Rantings, reviews and lists from a person who structures half his life around obsessing over music.

Sunday, March 9, 2008

Atlas Sound @ Bottom of The Hill, San Francisco, CA, 03/08/08

For an artist whose last album was an intimate bedroom recording project, Bradford Cox showed an excessive amount of energy on stage. It was of course, immediately apparent, from his swaying and practically incoherent rambling, that this was due to the alcohol he had consumed prior and continued to consume (and spill) throughout the show. According to the bassist, it was only one drink. If that's true, it's confounding that such a tall person could be such a lightweight because he was so drunk that the show must've gone on almost 2 hours longer than it should have, to fit in all of his in-between song ranting, crowd interaction, and aimless jamming. And even after the show was over, he stayed on stage, sat on a monitor and just continued to talk to the crowd about music, modern art and people he had met that night. Failed attempts at covers followed (although one effort was successful: Velvet Underground's "I'll Be Your Mirror") and after ten minutes of requests, Bradford finally dragged himself off stage.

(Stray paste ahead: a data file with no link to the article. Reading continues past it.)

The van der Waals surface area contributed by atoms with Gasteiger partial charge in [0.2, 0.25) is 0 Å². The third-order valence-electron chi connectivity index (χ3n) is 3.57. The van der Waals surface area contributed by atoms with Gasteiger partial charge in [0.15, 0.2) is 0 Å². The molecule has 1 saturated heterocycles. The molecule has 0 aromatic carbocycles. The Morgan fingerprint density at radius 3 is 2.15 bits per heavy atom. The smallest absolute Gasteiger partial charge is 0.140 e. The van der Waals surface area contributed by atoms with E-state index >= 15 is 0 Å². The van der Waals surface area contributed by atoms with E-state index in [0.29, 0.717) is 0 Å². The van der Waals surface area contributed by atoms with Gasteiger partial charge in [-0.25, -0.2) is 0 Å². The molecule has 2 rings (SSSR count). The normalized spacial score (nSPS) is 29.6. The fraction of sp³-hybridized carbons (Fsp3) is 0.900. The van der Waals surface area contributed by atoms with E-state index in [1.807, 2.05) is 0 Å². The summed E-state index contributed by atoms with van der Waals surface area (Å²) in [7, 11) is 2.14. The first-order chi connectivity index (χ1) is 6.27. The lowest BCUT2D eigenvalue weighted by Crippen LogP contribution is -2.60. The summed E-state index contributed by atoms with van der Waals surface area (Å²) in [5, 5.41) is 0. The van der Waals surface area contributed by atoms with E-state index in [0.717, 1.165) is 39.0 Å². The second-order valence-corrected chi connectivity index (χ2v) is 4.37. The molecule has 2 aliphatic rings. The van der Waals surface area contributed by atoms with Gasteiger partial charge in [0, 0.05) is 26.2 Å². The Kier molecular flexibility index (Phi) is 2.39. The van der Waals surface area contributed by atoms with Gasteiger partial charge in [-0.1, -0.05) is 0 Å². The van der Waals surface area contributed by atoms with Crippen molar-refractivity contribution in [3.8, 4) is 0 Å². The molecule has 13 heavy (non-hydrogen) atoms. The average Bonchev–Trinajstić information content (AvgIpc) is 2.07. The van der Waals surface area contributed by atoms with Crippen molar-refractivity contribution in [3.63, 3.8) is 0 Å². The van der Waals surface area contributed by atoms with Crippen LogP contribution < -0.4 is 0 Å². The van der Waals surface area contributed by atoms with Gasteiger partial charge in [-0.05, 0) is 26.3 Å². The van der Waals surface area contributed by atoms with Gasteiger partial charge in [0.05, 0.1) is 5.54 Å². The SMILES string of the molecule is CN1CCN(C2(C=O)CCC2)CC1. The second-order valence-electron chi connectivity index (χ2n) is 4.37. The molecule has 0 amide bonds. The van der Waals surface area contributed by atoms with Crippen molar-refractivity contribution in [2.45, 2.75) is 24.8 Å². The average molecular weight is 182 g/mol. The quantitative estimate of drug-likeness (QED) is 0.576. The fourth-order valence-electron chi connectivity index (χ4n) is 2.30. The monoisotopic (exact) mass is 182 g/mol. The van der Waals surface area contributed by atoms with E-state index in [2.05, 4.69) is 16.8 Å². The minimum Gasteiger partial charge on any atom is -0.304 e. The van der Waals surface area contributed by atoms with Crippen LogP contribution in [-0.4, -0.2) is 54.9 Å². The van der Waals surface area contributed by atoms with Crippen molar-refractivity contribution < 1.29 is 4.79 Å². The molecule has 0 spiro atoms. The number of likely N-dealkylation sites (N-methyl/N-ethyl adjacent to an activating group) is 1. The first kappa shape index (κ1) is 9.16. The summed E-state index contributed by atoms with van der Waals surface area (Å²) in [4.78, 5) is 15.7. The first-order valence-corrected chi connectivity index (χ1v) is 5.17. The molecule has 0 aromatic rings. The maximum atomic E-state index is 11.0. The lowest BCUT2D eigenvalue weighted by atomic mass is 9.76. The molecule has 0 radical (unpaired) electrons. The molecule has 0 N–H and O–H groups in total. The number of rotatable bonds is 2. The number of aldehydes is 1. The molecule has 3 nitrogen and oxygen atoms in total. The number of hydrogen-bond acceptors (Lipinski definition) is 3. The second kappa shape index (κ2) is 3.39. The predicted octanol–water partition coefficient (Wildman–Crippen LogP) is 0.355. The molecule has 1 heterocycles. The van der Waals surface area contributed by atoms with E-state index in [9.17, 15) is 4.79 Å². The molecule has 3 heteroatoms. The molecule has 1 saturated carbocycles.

As infinitely entertaining as it was to witness Bradford Cox spiral into unpredictable silliness (especially to his core fans who, eventually began to encourage him with conversation), it's a shame that his antics had to kill the atmosphere of the excellent songs, because when he did stick to the set, what went down was a force to be reckoned with. Composed of members from openers, Valet, and the impressive ambient sound manipulator, White Rainbow, Bradford's backing group tackled all of the more structured and full-band oriented songs from Let The Blind Lead... with impressive vitality and concentration. The sound mixing was perfect, and was able to fit all the electronic noodling and noisy guitar texturing on stage into a listenable form (Bottom Of The Hill has always, in my opinion, contained one of the best and clearest sound systems in the entire city). But the overall feeling of the show can best be characterized by it's last 5 minutes. The set ended in a total stage breakdown, each of the five musicians on-stage escaping their otherwise consistent pensive raptness to completely consume the audience with an off-the-rails performance of fierce noise making and impassioned form. It was truly captivating...up until the moment Bradford Cox clumsily dropped a mic on his friend/bassist's face, giving her a fat lip. Here's hoping their other shows on the tour stay a little more focused.

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